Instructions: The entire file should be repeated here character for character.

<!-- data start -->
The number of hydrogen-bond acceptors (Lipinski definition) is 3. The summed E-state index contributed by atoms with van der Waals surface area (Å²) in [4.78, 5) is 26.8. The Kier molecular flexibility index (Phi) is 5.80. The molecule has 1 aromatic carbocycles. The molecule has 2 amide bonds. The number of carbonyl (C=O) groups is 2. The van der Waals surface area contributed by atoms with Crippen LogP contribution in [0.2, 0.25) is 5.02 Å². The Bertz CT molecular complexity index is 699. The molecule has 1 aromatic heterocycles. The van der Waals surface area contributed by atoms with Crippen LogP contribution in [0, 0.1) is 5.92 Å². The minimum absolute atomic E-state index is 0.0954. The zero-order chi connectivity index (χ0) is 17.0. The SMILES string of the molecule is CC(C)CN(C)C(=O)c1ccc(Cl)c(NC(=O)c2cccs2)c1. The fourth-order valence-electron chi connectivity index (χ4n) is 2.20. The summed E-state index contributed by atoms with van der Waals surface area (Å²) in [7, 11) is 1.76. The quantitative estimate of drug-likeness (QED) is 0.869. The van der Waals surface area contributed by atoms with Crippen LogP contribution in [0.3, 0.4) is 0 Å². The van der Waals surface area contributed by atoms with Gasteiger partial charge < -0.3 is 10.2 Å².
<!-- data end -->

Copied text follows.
The number of hydrogen-bond acceptors (Lipinski definition) is 3. The summed E-state index contributed by atoms with van der Waals surface area (Å²) in [4.78, 5) is 26.8. The Kier molecular flexibility index (Phi) is 5.80. The molecule has 1 aromatic carbocycles. The molecule has 2 amide bonds. The number of carbonyl (C=O) groups is 2. The van der Waals surface area contributed by atoms with Crippen LogP contribution in [0.2, 0.25) is 5.02 Å². The Bertz CT molecular complexity index is 699. The molecule has 1 aromatic heterocycles. The van der Waals surface area contributed by atoms with Crippen LogP contribution in [0, 0.1) is 5.92 Å². The minimum absolute atomic E-state index is 0.0954. The zero-order chi connectivity index (χ0) is 17.0. The SMILES string of the molecule is CC(C)CN(C)C(=O)c1ccc(Cl)c(NC(=O)c2cccs2)c1. The fourth-order valence-electron chi connectivity index (χ4n) is 2.20. The summed E-state index contributed by atoms with van der Waals surface area (Å²) in [7, 11) is 1.76. The quantitative estimate of drug-likeness (QED) is 0.869. The van der Waals surface area contributed by atoms with Crippen LogP contribution in [0.3, 0.4) is 0 Å². The van der Waals surface area contributed by atoms with Gasteiger partial charge < -0.3 is 10.2 Å².